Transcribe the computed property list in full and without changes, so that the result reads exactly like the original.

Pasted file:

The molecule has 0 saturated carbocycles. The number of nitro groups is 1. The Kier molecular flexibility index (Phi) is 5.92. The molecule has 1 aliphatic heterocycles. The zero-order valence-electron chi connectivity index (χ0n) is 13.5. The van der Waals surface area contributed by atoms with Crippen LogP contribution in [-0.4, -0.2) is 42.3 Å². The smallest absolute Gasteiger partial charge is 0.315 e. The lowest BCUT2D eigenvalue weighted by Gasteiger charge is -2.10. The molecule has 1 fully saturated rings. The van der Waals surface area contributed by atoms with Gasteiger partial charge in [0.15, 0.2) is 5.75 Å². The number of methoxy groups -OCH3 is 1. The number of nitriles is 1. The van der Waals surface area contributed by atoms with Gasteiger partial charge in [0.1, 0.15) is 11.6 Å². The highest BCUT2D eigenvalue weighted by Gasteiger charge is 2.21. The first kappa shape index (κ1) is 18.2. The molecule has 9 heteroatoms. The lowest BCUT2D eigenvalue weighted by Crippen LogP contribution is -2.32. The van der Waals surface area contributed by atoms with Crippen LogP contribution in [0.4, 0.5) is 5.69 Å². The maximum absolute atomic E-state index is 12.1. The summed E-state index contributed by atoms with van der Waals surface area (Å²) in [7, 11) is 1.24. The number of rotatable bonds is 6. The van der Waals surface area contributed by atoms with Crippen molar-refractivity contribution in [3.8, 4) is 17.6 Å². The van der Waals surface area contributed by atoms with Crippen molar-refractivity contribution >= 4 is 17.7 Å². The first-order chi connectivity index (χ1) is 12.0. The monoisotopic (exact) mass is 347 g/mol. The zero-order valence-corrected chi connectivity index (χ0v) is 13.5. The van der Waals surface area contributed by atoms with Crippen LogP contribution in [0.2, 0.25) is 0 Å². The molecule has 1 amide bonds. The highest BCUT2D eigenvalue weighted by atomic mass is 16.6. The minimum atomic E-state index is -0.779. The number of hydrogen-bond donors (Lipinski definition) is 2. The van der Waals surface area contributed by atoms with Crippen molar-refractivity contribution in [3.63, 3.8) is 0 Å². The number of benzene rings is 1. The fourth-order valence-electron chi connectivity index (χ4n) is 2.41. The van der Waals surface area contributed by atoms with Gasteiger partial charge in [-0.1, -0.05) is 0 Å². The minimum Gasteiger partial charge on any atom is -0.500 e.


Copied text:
The molecule has 0 saturated carbocycles. The number of nitro groups is 1. The Kier molecular flexibility index (Phi) is 5.92. The molecule has 1 aliphatic heterocycles. The zero-order valence-electron chi connectivity index (χ0n) is 13.5. The van der Waals surface area contributed by atoms with Crippen LogP contribution in [-0.4, -0.2) is 42.3 Å². The smallest absolute Gasteiger partial charge is 0.315 e. The lowest BCUT2D eigenvalue weighted by Gasteiger charge is -2.10. The molecule has 1 fully saturated rings. The van der Waals surface area contributed by atoms with Gasteiger partial charge in [0.15, 0.2) is 5.75 Å². The number of methoxy groups -OCH3 is 1. The number of nitriles is 1. The van der Waals surface area contributed by atoms with Gasteiger partial charge in [0.1, 0.15) is 11.6 Å². The highest BCUT2D eigenvalue weighted by Gasteiger charge is 2.21. The first kappa shape index (κ1) is 18.2. The molecule has 9 heteroatoms. The lowest BCUT2D eigenvalue weighted by Crippen LogP contribution is -2.32. The van der Waals surface area contributed by atoms with Crippen LogP contribution in [0.4, 0.5) is 5.69 Å². The maximum absolute atomic E-state index is 12.1. The summed E-state index contributed by atoms with van der Waals surface area (Å²) in [7, 11) is 1.24. The number of rotatable bonds is 6. The van der Waals surface area contributed by atoms with Crippen molar-refractivity contribution in [3.8, 4) is 17.6 Å². The van der Waals surface area contributed by atoms with Crippen molar-refractivity contribution >= 4 is 17.7 Å². The first-order chi connectivity index (χ1) is 12.0. The monoisotopic (exact) mass is 347 g/mol. The zero-order valence-corrected chi connectivity index (χ0v) is 13.5. The van der Waals surface area contributed by atoms with Crippen LogP contribution in [0.2, 0.25) is 0 Å². The molecule has 1 amide bonds. The highest BCUT2D eigenvalue weighted by atomic mass is 16.6. The minimum atomic E-state index is -0.779. The number of hydrogen-bond donors (Lipinski definition) is 2. The van der Waals surface area contributed by atoms with Crippen molar-refractivity contribution in [3.63, 3.8) is 0 Å². The number of benzene rings is 1. The fourth-order valence-electron chi connectivity index (χ4n) is 2.41. The van der Waals surface area contributed by atoms with Gasteiger partial charge in [-0.1, -0.05) is 0 Å². The minimum Gasteiger partial charge on any atom is -0.500 e.